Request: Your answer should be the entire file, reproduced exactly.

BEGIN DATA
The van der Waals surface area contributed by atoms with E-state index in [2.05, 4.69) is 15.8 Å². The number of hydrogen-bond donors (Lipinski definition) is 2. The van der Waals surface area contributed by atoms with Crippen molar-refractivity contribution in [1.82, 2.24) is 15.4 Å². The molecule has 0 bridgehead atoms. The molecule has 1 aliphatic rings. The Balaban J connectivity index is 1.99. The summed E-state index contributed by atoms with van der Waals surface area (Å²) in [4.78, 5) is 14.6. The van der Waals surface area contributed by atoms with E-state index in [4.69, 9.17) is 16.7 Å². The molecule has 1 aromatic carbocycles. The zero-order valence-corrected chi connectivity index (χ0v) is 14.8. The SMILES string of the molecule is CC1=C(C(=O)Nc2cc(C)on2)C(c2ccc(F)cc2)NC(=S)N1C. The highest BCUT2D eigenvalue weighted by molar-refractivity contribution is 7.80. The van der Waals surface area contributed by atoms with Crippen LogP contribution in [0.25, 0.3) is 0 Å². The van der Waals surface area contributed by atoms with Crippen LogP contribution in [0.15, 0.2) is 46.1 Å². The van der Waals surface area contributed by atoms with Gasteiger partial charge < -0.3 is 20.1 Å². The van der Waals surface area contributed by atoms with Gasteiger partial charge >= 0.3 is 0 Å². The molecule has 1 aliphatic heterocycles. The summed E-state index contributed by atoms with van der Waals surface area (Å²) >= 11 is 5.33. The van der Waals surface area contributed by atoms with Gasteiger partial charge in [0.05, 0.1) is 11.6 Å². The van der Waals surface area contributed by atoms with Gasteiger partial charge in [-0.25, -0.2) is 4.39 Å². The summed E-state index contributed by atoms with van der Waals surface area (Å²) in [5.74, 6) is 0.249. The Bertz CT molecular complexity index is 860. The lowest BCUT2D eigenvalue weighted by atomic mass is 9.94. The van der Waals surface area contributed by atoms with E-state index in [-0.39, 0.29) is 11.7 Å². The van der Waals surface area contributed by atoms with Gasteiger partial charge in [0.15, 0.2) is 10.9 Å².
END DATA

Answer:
The van der Waals surface area contributed by atoms with E-state index in [2.05, 4.69) is 15.8 Å². The number of hydrogen-bond donors (Lipinski definition) is 2. The van der Waals surface area contributed by atoms with Crippen molar-refractivity contribution in [1.82, 2.24) is 15.4 Å². The molecule has 0 bridgehead atoms. The molecule has 1 aliphatic rings. The Balaban J connectivity index is 1.99. The summed E-state index contributed by atoms with van der Waals surface area (Å²) in [4.78, 5) is 14.6. The van der Waals surface area contributed by atoms with E-state index in [4.69, 9.17) is 16.7 Å². The molecule has 1 aromatic carbocycles. The zero-order valence-corrected chi connectivity index (χ0v) is 14.8. The SMILES string of the molecule is CC1=C(C(=O)Nc2cc(C)on2)C(c2ccc(F)cc2)NC(=S)N1C. The highest BCUT2D eigenvalue weighted by molar-refractivity contribution is 7.80. The van der Waals surface area contributed by atoms with Crippen LogP contribution in [0.25, 0.3) is 0 Å². The van der Waals surface area contributed by atoms with Crippen LogP contribution in [0.15, 0.2) is 46.1 Å². The van der Waals surface area contributed by atoms with Gasteiger partial charge < -0.3 is 20.1 Å². The van der Waals surface area contributed by atoms with Gasteiger partial charge >= 0.3 is 0 Å². The molecule has 1 aliphatic heterocycles. The summed E-state index contributed by atoms with van der Waals surface area (Å²) >= 11 is 5.33. The van der Waals surface area contributed by atoms with Gasteiger partial charge in [0.05, 0.1) is 11.6 Å². The van der Waals surface area contributed by atoms with Gasteiger partial charge in [-0.25, -0.2) is 4.39 Å². The summed E-state index contributed by atoms with van der Waals surface area (Å²) in [5.74, 6) is 0.249. The Bertz CT molecular complexity index is 860. The lowest BCUT2D eigenvalue weighted by atomic mass is 9.94. The van der Waals surface area contributed by atoms with E-state index in [-0.39, 0.29) is 11.7 Å². The van der Waals surface area contributed by atoms with Gasteiger partial charge in [0.15, 0.2) is 10.9 Å².